In his inaugural speech PM Abiy stressed his plan to widen the democratic space. He followed through his promise by undertaking remarkable confidence-building steps. Opposition politicians that were completely denied any role in their country’s affair saw a real possibility of claiming space and a role in Ethiopian politics. Many jailed domestic politicians, including top leaders of the Oromo Federalist Congress, were suddenly released and were received by a rapturous crowd—a scene that was completely unfamiliar to them. Likewise, similar receptions were bestowed upon exiled politicians and activists who flocked into the capital Addis Abeba (Finfinne) with the hope of participating in the transitional process. However, the lack of a structured transitional roadmap has left these groups uncertain about their specific roles; they have been left to engage in sporadic and disjointed activities that are not focused on the immediate tasks of the transitional process. Some are beginning to squabble over the transitional agenda, as they have largely envisioned the transition through the lens of maximizing their own (group) space and role in the government. Some politicians and activists have called for the immediate establishment of a transitional government—these groups advocate for a radical transition, regardless of all the chaos it may entail—and others advocate for a smooth and orderly transition to a representative government in the 2020 election.

The nature of Ethiopia’s competing political parties is troubling for the democratization process; there are approximately 70 political parties, some with similar or overlapping political platforms. This proliferation of political parties is a result of Ethiopia’s political culture, which centers on not just political ideologies but personalities as well as ethnonational or regional identities. The emergence of ethnonational parties in the last three to five decades is a direct result of the history of ethnic marginalization and besiegement, as the Ethiopian state promoted its homogenization agenda at the expense of linguistic and cultural diversity. Centralist parties purporting to promote a pan-Ethiopian platform are often in a collision course with ethnonational groups. The former tend to be dismissive, even disdainful, of ethnonational grievances; they only provide vacuous acknowledgement to linguistic and cultural equality, which is quickly dismissed as political chicanery by ethnonational groups. The centralists fervently propagate their absolutist, mystical, and fundamentalist belief in the superiority of Ethiopian centralism and in the legitimacy of a centralized state to stamp out any identity-based institutions. Despite their anachronistic agenda and organizational incoherence, the centralists wield enormous economic and bureaucratic power, which makes them relevant in the major urban centers.

In the absence of an established democratic institutions or a uniform democratic culture, competing political groups are becoming increasingly nervous about getting the short end of the stick at the end of the transitional process. Therefore, hostilities can further deepen if the competing political groups and activists do not engage with one another and with the government in good faith, with the utmost sense of responsibility, and with the willingness to compromise.  These forces must hold dialogue to manage or bridge the cleavage existing between them. Under the current situation, Prime Minister Abiy faces the arduous task of creating equitable space and roles for these numerous political parties, some with a vision for Ethiopia that’s difficult to reconcile with the country’s current push toward multinational democracy. If not skillfully managed by the Abiy administration, and most importantly by the opposition politicians and activists alike, the suddenly widened democratic space will turn into a combustible field of interparty and ethnonational conflict. Furthermore, if the opposition politicians do not engage in the transition process in a meaningful way—especially on reforming key institutions that could pave the way for free and fair elections—they may turn hostile toward Abiy’s government, and, eventually, the parties and/or their bases may adopt disruptive strategies.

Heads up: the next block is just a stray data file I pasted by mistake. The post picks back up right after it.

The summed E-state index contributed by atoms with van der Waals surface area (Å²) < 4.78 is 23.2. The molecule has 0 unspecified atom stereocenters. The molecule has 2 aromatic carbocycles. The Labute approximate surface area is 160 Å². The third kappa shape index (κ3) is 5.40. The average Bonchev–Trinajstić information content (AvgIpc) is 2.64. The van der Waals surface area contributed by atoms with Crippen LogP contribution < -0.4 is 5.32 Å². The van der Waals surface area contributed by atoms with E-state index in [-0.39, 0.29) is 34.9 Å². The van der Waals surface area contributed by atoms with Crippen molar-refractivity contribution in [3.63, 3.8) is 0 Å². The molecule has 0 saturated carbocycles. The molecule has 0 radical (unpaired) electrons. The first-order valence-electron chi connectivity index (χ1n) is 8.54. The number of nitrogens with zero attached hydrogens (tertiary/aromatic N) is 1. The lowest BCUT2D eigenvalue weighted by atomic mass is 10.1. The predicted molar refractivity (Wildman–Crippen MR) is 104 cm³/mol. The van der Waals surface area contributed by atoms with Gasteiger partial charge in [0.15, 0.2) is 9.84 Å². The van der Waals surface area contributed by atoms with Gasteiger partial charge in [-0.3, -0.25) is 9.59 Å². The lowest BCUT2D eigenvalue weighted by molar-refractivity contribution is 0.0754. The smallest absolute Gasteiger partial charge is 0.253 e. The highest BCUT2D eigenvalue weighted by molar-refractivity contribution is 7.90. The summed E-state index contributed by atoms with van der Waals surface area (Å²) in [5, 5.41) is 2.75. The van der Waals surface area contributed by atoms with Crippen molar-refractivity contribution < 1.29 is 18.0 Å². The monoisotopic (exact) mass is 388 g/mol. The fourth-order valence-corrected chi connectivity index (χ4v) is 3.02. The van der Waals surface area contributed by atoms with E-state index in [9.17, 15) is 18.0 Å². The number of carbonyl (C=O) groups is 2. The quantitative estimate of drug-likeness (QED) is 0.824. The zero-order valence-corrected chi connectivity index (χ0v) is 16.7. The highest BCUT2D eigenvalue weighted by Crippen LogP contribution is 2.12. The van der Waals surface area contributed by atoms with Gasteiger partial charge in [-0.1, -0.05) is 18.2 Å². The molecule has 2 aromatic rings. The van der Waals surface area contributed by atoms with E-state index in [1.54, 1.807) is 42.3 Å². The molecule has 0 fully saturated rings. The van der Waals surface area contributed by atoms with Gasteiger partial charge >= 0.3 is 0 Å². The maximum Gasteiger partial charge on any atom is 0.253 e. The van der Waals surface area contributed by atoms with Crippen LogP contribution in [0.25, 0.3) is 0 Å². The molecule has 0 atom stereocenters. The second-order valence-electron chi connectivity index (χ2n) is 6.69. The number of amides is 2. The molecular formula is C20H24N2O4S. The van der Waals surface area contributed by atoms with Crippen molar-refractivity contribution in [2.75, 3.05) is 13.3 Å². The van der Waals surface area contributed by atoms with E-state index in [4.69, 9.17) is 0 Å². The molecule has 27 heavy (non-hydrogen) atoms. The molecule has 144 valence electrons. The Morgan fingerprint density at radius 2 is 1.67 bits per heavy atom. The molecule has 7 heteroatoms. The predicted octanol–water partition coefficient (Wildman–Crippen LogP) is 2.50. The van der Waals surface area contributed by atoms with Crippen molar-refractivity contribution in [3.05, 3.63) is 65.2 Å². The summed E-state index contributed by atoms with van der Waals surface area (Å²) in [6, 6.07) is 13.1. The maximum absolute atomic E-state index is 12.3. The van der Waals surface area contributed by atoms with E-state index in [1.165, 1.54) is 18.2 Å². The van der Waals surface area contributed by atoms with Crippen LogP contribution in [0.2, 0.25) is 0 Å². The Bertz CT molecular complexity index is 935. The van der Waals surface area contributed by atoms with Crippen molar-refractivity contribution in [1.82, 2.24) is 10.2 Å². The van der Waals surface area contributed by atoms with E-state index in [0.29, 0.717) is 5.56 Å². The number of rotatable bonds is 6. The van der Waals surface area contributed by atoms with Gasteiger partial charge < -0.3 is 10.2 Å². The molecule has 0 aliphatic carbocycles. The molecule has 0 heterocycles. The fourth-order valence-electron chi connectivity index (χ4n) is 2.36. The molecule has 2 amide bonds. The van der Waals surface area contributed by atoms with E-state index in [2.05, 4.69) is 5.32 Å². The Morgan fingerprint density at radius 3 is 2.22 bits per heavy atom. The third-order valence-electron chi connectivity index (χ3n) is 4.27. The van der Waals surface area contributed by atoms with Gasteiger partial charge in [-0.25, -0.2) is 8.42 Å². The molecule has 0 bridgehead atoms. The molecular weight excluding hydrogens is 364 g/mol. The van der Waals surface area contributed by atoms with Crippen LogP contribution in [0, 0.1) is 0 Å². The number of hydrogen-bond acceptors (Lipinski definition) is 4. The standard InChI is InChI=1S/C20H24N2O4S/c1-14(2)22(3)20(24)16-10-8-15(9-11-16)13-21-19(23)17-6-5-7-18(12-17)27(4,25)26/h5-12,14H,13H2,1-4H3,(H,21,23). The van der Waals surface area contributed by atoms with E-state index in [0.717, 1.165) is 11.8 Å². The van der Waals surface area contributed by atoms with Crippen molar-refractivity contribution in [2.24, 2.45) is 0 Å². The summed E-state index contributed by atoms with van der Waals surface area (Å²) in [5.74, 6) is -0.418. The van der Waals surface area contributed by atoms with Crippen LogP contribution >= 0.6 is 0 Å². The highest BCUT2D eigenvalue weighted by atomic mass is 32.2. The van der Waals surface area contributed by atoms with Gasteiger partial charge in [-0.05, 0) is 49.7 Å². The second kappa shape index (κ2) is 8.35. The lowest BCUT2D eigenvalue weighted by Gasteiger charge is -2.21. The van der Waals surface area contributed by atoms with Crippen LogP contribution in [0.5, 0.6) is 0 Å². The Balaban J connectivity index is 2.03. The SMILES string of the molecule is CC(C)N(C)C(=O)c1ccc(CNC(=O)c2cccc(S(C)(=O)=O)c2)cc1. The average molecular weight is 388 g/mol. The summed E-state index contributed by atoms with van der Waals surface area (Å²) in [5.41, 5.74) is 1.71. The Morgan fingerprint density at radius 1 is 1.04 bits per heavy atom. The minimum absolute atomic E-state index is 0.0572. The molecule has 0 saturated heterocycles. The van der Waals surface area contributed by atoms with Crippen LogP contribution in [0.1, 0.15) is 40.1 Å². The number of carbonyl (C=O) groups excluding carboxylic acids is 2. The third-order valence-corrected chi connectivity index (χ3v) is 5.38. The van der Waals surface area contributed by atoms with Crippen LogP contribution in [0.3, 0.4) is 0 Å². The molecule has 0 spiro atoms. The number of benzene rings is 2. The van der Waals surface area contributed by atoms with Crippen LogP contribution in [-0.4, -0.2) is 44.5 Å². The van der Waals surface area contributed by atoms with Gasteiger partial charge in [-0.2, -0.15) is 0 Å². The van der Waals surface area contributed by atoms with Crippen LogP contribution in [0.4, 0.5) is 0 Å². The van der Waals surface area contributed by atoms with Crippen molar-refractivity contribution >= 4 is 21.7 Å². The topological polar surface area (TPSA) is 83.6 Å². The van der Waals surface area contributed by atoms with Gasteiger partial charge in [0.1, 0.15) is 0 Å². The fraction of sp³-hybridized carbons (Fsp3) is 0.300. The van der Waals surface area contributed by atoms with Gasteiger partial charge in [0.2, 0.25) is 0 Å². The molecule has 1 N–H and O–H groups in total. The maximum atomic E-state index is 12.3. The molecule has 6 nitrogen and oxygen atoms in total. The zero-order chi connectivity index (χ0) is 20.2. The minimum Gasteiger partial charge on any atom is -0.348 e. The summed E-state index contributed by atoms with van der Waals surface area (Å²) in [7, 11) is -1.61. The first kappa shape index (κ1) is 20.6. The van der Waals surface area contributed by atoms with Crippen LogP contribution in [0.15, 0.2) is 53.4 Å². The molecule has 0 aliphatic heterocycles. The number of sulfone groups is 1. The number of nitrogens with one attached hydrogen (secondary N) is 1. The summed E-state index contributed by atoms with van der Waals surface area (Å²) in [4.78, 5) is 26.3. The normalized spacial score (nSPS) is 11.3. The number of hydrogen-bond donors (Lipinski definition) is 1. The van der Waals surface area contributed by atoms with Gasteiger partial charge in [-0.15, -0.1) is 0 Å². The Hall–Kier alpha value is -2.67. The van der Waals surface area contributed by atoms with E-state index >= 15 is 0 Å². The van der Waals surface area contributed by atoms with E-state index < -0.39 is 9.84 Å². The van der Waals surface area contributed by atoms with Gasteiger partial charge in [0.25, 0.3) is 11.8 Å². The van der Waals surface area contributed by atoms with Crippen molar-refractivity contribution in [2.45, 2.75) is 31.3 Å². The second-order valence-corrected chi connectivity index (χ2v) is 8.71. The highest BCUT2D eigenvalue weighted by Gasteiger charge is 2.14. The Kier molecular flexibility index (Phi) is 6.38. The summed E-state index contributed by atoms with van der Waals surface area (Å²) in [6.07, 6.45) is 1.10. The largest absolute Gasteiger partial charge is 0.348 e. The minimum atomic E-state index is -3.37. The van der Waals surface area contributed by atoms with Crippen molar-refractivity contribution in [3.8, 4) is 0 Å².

Just like organized political groups, activists are also vying for a space and a role in the transitional process. Dr. Abiy’s government and the Ethiopian public seem to give significant importance to activists, as much as (probably more than) political groups—this is despite the fundamental distinctions between activists and politicians with respect to the level of commitment and sense of responsibility inherent to their respective roles. In Ethiopia today, there’s an accepted blurring of boundaries and overlapping of roles between activists and politicians. Both influence debates and mobilize the public equally, and, sometimes, activists overshadow politicians to the point of rendering them invisible actors. Therefore, knowing the influence activists have in Ethiopian politics, it’s important that activists, just like political actors, responsibly handle the apparent success of their last 2 years of nonviolent struggle in order to consummate the democratic transition. Responsible and realist activism must be encouraged, as it is vital to push the transitional process past a democratization threshold.

Empowered Population with un-managed expectations